With seven new metro stations recently added to the existing 215, Moscow now has 14 metro lines that take passengers to 222 stations. On August 30, 2018, city authorities opened the following stations: Michurinsky Prospekt, Ozernaya, Govorovo, Solntsevo, Borovskoye Shosse, Novoperedelkino and Rasskazovka. Their design makes it clear why the Moscow Metro is a marvel of architecture and engineering, and considered the world’s largest underground museum.
The entrance hall of this metro station, painted red and orange, was built to resemble a panorama window. It offers a splendid view of a nearby park. The station’s berry-theme is a tribute to the famous Russian plant breeder, Ivan Michurin. The station’s walls and the park complement each other.
The name of this station, meaning “lake,” is aptly decorated with pictures of water lilies. You’ll immediately notice the soothing blue and green tones, and the ceiling near the entrance will make you think of ripples on a lake’s surface after one has thrown in a pebble or stone.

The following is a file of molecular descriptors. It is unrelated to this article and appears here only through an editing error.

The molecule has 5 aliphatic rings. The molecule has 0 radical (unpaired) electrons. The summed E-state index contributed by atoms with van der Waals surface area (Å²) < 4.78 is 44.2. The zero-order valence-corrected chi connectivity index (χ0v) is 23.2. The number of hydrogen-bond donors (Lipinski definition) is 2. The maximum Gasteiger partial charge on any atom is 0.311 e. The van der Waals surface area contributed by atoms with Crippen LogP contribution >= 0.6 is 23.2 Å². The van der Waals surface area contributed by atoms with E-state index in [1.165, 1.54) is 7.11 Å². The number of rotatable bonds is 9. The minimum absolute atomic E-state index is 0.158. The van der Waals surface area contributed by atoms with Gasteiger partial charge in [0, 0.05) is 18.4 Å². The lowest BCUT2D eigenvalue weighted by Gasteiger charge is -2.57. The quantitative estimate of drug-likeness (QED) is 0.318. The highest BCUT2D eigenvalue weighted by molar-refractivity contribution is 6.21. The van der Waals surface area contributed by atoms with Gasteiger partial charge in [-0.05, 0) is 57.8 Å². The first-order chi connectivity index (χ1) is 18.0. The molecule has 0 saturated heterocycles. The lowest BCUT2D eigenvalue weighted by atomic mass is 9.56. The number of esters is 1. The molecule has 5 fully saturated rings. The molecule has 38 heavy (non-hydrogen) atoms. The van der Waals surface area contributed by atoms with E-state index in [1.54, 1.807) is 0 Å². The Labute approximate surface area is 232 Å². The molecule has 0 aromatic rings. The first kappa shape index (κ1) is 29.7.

Hexagonal illumination makes this station unique, and which is reflected by separate illuminated patterns resembling a labyrinth onto the floor’s surface. This unusual light effect makes this stylish station even more chic.
The pavilions are shaped like summer cottages with a sloping roof, and the design does not ruin the aesthetic of the space. Small holes have been added to the roof and the walls to allow sun rays to pass through, reflecting off the floor’s surface. This is why it resembles a holed piece of cheese. If you’re having a bad day, then stop at this station. Its ingenious light effect will make you smile.
This is more than a station; it’s a highway! Sharp lines look like arrows; a bright orange interior screams speed; and cars race across the ceiling. It’s a fascinating sight.
With a glistening ceiling and elegant columns covered in a red and white pattern, the entrance of this station looks like a royal chamber. You simply won’t be able to turn your eyes away.
This station was built in homage to Russian literature. Instead of walls there are shelves of digital books, while library filing cabinets replace columns. You’ll be shocked to learn that you can read these books for free. All you have to do is scan the QR code and download the book onto your gadget.
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